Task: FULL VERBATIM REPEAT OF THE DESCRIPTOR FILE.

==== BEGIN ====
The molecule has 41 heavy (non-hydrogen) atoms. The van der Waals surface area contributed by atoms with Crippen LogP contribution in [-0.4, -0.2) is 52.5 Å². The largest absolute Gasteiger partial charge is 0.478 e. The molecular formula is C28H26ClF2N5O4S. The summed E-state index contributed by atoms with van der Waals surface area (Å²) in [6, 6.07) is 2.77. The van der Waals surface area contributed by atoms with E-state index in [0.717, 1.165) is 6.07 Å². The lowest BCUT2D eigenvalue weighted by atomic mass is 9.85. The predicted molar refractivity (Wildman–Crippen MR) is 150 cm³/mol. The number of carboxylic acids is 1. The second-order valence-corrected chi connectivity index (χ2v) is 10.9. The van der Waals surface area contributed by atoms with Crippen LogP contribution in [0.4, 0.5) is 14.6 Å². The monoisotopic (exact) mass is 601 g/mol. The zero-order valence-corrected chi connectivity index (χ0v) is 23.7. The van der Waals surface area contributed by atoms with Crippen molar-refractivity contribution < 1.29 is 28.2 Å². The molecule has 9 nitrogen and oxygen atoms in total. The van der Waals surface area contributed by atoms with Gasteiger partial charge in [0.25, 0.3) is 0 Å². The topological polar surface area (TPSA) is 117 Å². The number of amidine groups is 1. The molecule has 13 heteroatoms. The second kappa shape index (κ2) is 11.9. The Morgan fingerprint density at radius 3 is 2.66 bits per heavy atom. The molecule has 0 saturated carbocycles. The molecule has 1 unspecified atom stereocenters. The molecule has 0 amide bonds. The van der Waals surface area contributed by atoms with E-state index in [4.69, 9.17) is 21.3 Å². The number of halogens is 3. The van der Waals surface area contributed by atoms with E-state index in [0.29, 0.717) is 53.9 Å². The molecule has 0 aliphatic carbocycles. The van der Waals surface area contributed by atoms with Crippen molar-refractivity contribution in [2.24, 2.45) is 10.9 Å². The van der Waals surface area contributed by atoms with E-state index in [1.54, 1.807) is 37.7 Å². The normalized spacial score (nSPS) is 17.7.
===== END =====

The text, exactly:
The molecule has 41 heavy (non-hydrogen) atoms. The van der Waals surface area contributed by atoms with Crippen LogP contribution in [-0.4, -0.2) is 52.5 Å². The largest absolute Gasteiger partial charge is 0.478 e. The molecular formula is C28H26ClF2N5O4S. The summed E-state index contributed by atoms with van der Waals surface area (Å²) in [6, 6.07) is 2.77. The van der Waals surface area contributed by atoms with E-state index in [0.717, 1.165) is 6.07 Å². The lowest BCUT2D eigenvalue weighted by atomic mass is 9.85. The predicted molar refractivity (Wildman–Crippen MR) is 150 cm³/mol. The number of carboxylic acids is 1. The second-order valence-corrected chi connectivity index (χ2v) is 10.9. The van der Waals surface area contributed by atoms with Crippen LogP contribution in [0.4, 0.5) is 14.6 Å². The monoisotopic (exact) mass is 601 g/mol. The zero-order valence-corrected chi connectivity index (χ0v) is 23.7. The van der Waals surface area contributed by atoms with Crippen molar-refractivity contribution < 1.29 is 28.2 Å². The molecule has 9 nitrogen and oxygen atoms in total. The van der Waals surface area contributed by atoms with Gasteiger partial charge in [0.25, 0.3) is 0 Å². The topological polar surface area (TPSA) is 117 Å². The number of amidine groups is 1. The molecule has 13 heteroatoms. The second kappa shape index (κ2) is 11.9. The Morgan fingerprint density at radius 3 is 2.66 bits per heavy atom. The molecule has 0 saturated carbocycles. The molecule has 1 unspecified atom stereocenters. The molecule has 0 amide bonds. The van der Waals surface area contributed by atoms with E-state index in [4.69, 9.17) is 21.3 Å². The number of halogens is 3. The van der Waals surface area contributed by atoms with E-state index in [0.29, 0.717) is 53.9 Å². The molecule has 0 aliphatic carbocycles. The van der Waals surface area contributed by atoms with Crippen molar-refractivity contribution in [2.24, 2.45) is 10.9 Å². The van der Waals surface area contributed by atoms with E-state index in [1.54, 1.807) is 37.7 Å². The normalized spacial score (nSPS) is 17.7.